You should also run at a conversational pace, in other words, don’t overdo it! Many runners try to complete a long run too fast and end up struggling at the end or, even worse, end up injuring themselves because it was too much too soon.
Remember that speed should always follow endurance, so you need to build a solid base of endurance before you can start tackling more challenging training sessions like intervals and tempo running – more on those next.
One of the challenges of longer runs is learning how to pace your run so you don’t tire yourself out too quickly. You don’t want to run too fast, yet you don’t want to run too slow.
Pacing is all about experimentation. The more you run, the better you become judging your pace and whether you need to go faster or slower.
You will undoubtedly feel fresher at the start of a run so the temptation is to go fast from the get go, but you should try and avoid this.
Dependent upon the distance, your pace and effort will change. The first mile may feel like the slowest as your body warms up and gets used to the movement. This is why a warm-up is so important for your run – you will soon get into your stride.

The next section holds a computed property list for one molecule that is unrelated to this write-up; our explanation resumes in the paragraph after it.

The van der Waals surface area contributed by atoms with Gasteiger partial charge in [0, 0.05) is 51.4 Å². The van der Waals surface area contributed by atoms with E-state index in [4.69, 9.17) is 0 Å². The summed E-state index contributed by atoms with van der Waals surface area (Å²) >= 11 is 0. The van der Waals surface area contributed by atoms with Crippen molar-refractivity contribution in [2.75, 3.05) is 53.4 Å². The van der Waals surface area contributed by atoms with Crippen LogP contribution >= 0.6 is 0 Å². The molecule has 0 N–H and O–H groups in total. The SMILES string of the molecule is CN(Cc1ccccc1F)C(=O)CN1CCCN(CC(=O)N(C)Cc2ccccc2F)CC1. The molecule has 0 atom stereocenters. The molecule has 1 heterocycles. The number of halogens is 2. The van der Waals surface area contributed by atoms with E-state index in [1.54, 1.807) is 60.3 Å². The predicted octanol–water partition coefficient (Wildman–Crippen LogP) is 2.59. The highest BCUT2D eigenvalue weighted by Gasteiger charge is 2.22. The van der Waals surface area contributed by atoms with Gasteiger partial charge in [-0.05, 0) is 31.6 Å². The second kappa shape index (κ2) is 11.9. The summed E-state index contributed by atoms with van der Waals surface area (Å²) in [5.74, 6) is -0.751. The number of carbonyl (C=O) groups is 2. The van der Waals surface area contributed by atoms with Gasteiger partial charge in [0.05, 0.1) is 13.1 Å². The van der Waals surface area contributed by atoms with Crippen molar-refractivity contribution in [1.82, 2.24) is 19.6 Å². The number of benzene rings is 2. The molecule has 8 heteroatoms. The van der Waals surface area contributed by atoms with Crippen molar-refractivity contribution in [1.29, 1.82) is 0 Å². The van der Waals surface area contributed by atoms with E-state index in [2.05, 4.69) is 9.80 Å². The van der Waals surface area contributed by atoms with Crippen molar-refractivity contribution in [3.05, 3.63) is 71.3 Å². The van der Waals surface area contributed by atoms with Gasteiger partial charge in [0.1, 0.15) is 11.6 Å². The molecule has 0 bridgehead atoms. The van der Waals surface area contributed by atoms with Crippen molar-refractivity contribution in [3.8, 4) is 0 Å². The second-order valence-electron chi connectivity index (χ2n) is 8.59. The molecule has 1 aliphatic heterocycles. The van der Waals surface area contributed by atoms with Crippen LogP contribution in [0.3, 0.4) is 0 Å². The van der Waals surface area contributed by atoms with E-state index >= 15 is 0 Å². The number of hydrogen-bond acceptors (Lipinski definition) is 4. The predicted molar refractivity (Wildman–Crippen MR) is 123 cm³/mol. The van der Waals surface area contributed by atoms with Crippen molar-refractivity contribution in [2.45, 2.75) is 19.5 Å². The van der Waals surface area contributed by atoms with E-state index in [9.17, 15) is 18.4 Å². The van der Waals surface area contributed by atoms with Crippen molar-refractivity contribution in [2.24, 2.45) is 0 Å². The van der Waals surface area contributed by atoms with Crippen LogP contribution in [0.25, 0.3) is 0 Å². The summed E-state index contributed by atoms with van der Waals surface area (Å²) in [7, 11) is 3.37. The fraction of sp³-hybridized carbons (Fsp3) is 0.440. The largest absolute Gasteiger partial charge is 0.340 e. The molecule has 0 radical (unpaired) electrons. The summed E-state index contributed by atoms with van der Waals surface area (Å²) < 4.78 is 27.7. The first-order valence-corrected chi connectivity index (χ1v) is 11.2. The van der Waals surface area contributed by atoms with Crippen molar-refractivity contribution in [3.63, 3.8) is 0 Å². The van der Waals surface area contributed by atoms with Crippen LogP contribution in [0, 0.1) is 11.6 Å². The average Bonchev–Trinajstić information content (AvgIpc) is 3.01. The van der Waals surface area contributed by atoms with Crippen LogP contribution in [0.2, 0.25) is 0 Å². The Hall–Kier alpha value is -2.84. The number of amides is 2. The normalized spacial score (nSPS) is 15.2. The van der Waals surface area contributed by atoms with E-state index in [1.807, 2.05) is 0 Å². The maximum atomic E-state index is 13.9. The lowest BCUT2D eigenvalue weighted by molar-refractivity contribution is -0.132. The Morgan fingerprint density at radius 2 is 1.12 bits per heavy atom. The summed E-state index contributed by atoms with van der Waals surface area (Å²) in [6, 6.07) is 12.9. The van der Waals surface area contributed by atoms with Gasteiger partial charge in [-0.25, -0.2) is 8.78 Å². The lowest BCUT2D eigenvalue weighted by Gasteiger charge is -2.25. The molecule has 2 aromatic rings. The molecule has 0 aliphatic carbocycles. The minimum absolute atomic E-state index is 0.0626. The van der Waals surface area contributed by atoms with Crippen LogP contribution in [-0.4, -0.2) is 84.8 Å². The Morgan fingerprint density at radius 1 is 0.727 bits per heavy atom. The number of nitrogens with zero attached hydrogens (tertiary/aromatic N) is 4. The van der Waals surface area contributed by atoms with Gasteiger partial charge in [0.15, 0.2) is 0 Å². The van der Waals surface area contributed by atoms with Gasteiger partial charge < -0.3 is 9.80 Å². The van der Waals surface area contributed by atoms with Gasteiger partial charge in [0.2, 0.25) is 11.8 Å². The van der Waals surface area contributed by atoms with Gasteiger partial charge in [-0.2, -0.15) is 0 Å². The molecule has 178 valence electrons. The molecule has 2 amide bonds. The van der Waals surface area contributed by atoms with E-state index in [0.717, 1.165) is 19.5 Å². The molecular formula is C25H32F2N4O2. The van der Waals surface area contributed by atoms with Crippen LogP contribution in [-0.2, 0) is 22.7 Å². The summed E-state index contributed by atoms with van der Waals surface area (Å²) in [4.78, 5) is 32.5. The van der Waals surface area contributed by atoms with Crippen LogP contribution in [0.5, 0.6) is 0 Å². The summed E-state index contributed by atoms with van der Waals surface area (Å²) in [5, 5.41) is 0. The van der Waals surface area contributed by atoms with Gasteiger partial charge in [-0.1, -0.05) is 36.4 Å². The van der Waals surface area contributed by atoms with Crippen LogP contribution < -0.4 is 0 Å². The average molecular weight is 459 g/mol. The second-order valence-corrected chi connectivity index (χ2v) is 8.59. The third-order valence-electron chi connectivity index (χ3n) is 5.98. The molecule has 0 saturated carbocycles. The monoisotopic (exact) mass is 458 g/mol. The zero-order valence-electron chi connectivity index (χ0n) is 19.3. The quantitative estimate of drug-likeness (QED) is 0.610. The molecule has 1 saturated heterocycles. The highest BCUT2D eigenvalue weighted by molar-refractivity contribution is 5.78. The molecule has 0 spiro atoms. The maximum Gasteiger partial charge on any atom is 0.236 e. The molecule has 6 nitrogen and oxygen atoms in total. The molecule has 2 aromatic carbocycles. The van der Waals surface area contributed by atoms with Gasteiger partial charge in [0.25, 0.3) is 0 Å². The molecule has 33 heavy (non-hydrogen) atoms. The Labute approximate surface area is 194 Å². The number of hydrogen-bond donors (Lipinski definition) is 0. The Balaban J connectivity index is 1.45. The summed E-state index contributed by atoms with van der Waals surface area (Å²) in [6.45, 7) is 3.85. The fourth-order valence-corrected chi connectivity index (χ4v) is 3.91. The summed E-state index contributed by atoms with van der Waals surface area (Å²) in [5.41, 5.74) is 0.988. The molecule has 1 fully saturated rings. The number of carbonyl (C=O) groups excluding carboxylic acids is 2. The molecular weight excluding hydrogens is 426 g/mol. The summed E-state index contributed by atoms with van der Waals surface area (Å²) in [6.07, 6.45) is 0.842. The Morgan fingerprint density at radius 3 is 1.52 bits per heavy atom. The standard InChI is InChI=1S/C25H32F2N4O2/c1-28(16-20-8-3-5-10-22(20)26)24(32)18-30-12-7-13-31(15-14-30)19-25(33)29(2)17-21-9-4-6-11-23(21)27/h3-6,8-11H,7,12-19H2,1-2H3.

Related: How to pace your run
Practice interval training
If you want to run for longer without getting so tired, it’s important to incorporate a range of paces and speeds in your training plan. Your body needs to be tested in different ways, and interval training is a great way to build your speed, endurance and stamina.
According to a 2020 study on training and physical performance in recreational runners, “training sessions that include continuous exercise performed at both low and high intensity levels” are beneficial for running performance.
The study added that “sessions of variable intensity (such as interval training) represent the training methods most often used to improve performance in endurance competitive events”.
Interval training typically lasts anywhere between 5-30 minutes. It involves alternating periods of high-intensity effort (fast running or sprinting) with periods of low-intensity effort (slow running or walking).
The stop and start pattern trains your body to recover quickly between bursts of faster running. Over time, this will gradually increase your ability to run faster for longer.